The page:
Just about every place I've flown into has scanned the passport and a few places have taken my picture including Thailand. I distinctly remember this because I stood in front of their camera grinning like an idiot not realizing that the immigration lady had already taken my picture like 30 seconds before. They got a good laugh outta that!
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Old 08-17-2010, 08:24 PM   #26
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Hi WanderALot, I had read it somewhere before that the image was stored. I just did a quick google search to confirm shown below (actually it is more sophisticated than just image storage). Also, almost all countries are converting over to this form. Here in Colombia, they even required all citizens in the last year or so to change over their cedula (identity card) to a much more robust identity system. I think the USA even requires (or will soon) the electronic passports from their respective countries (at least in many cases) for any foreign national entering the USA.

The U.S. Electronic Passport Frequently Asked Questions

Quote:
What is an Electronic Passport? An Electronic Passport is the same as a traditional passport with the addition of a small integrated circuit (or “chip”) embedded in the back cover. The chip stores:
  • The same data visually displayed on the data page of the passport;
  • A biometric identifier in the form of a digital image of the passport photograph, which will facilitate the use of face recognition technology at ports-of-entry;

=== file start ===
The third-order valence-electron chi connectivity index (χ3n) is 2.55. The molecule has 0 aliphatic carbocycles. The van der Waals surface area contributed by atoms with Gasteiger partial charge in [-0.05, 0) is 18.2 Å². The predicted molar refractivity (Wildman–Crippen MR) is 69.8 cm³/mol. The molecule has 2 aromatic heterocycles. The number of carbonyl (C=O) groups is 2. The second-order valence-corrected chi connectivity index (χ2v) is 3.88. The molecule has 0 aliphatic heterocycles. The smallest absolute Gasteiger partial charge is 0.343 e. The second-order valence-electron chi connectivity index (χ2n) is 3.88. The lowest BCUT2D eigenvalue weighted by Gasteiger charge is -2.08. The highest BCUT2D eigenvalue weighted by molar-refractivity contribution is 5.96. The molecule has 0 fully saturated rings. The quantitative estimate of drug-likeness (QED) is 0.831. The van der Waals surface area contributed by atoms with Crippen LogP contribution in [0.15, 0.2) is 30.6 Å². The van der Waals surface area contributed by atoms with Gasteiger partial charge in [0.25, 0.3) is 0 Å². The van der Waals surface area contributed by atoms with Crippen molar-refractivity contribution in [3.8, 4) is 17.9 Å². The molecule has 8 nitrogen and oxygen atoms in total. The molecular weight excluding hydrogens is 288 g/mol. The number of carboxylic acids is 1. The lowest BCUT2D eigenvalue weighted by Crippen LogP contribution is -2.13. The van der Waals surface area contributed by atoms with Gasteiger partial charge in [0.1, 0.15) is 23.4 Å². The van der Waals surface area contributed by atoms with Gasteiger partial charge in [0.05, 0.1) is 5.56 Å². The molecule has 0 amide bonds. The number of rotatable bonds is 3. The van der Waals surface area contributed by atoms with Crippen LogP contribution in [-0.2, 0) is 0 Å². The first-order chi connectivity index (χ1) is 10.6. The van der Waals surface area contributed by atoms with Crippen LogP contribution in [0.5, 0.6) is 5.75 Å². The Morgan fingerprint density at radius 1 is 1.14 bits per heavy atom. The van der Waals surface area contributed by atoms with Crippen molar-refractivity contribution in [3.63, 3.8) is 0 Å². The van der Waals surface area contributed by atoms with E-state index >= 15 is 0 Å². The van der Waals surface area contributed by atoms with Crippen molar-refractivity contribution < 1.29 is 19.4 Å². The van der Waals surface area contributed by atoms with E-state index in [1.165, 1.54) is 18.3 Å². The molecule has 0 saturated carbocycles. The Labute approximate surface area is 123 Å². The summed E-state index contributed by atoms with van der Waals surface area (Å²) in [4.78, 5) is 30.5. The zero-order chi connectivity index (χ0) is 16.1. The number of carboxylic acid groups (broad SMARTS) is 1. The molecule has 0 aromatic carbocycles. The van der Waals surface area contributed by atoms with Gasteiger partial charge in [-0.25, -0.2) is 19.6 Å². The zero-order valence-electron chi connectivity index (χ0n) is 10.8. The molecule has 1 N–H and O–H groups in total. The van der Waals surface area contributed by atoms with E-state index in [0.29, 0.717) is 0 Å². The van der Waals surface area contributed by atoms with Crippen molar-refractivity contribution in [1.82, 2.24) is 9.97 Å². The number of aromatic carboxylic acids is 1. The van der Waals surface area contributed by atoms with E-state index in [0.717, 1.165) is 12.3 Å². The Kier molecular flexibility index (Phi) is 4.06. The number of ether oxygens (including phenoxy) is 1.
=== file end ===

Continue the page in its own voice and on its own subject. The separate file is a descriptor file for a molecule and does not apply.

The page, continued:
• The unique chip identification number; and
  • A digital signature to protect the stored data from alteration.

What is a Biometric? Which one does the new Electronic Passport use?
A biometric or biometric identifier is a measurable physical or behavioral characteristic of an individual, which can be used to verify the identity of that individual or to compare against other entries when stored in a database. Biometrics include face recognition, fingerprints, and iris scans. The U.S. Electronic Passport uses the digital image of the passport photograph as the biometric identifier that is used with face recognition technology to verify the identity of the passport bearer. For more information on biometrics, please consult www.biometricscatalog.org.
What are the special features of an Electronic Passport?
The special features of an Electronic Passport are:
  • Securely stored biographical information and digital image that are identical to the information that is visually displayed in the passport;
  • Contactless chip technology that allows the information stored in an Electronic Passport to be read by special chip readers at a close distance; and
  • Digital signature technology that is used to verify the authenticity of the data stored on the chip. This technology is commonly used in credit cards and other secure documents using integrated circuits or chips.
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Old 08-17-2010, 08:26 PM   #27
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By scanned, I meant they read the electronic information stored on the passport and compare to both the physical passport and the individual.

My thinking was that the new passports would reduce demand for stolen passports. What do you all think?

Kramer
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Old 08-18-2010, 12:44 AM   #28
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We had a backback stolen in London with a passport inside. The backback was right at our feet in a restaurant and we don't remember seeing anyone even near us. The guys that took it were total pros. They must have used something like a hook on a fish line and slid it away from under our table.

It took a whole vacation day at the embassy to replace it. After that happened we used the passport pouches that fit under your clothes.